5 Steps to Lead Innovation


Innovation. Every organization wants to be innovative. We all want to introduce the next big idea to make a significant contribution to our organizations. But what does that really look like and how do you bring about innovation? Where does the process start? In his book Tackling Wicked Government Problems: A Practical Guide for Developing Enterprise Leaders, Jackson Nickerson, PhD, Associate Dean at Brookings Executive Education, and professor at Olin Business School, Washington University in St. Louis outlines five practices to lead the innovation process in our organizations.

The major barriers to innovation today result not from failure of individual genius, but rather the inability to exploit existing capabilities of an agency in new and revolutionary ways. The three most common obstacles to innovation are fragmentation (the breakdown of collaboration), domination (the voice of a few drown out others) and insularity (operating in a silo). The following 5 steps will help you avoid common obstacles:

  1. Create a Network-Centric Ability to Sense and Respond to New Opportunities

Effective leaders need to be aware of how skills and abilities are distributed and tapped within the networks that make up their organizations. Building awareness of who knows what in the network is critical to enable you to tap the right expertise at the right time. You should design meetings/team building events to ensure that bridges are built across silos versus staff simply reconnecting with people they already know. Everything from how tables are staffed and then rotated, to the kinds of problem solving sessions people participate in can be used to reinforce connectivity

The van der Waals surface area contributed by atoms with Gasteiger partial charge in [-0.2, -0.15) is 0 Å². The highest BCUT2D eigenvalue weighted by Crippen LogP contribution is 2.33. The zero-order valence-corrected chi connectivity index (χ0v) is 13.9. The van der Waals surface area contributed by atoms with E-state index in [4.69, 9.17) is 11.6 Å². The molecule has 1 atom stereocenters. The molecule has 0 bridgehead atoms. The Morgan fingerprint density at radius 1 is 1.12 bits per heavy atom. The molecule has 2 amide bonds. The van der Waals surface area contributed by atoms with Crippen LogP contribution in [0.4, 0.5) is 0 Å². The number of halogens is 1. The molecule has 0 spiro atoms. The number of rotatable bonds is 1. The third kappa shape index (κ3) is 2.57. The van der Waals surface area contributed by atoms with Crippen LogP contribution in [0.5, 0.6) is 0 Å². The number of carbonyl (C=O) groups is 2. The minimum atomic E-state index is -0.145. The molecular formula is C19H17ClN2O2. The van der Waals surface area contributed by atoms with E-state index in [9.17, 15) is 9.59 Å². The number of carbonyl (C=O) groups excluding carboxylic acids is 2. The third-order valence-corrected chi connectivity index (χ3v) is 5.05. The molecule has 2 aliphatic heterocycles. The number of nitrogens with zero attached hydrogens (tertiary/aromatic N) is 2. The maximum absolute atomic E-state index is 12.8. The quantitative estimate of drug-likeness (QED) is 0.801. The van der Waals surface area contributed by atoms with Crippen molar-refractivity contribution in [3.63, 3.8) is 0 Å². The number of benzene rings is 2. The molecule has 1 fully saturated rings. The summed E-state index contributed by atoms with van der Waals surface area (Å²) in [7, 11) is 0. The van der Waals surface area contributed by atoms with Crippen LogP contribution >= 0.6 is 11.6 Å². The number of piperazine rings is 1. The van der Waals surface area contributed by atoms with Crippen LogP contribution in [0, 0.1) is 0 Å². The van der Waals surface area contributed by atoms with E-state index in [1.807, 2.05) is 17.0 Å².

1. Develop an Ability to Rapidly Test and Refine an Opportunity and Avoid Gridlock

Effective innovation is about action as much as vision. In order to create a network that can rapidly combine and deploy resources to test the potential of many different opportunities you have to avoid gridlock. In order to do this map out decision making networks to quickly reveal where certain decision rights need to be defined or relocated to permit more rapid prototyping of ideas.

  1. Magnify Returns on Human Capital by Working Through Those in Specific Network Positions

Identify key brokers (those who hold the entire network together by virtue of their relationships) across subgroups and formal structures. Brokers are often the most aware of expertise and resources inside and outside of an organization that can be leveraged. Tapping people by virtue of their position in the network increases the likelihood of success by engaging those with the best expertise and greatest influence in the network.

  1. Leverage “Energy” in a Network as a Key Determinant of Innovation and Progress

Emotion plays a substantial role in determining who people learn from. Particularly in creative interactions where someone is on new ground and not just looking for answers to known problems. Map energy or enthusiasm in networks – simply by asking people to indicate those individuals with whom they leave interactions enthused versus those who are draining to identify potential breakdown areas.

  1. Ensure That Organizational Context Helps Innovation Occur Fluidly throughout a Network

Too heavy a focus on individual achievement or competition between departments creates silos in networks that undermine innovation opportunities. Remember, effective collaboration requires a holistic approach.

Leaders who can read and harness the networks in and beyond their organizations, quickly diagnose breakdowns in those networks before they become crises, and effectively build new networks around emerging innovations will be the most successful.

Kimberly Hall is part of the GovLoop Featured Blogger program, where we feature blog posts by government voices from all across the country (and world!). To see more Featured Blogger posts, click here.

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Brenda Dennis

Your last point is golden! I never really gave much thought to how the competition between units can create the silos. It’s so important to stop that tendency to withhold information from other units, or compete for acknowledgement. Great article, thanks!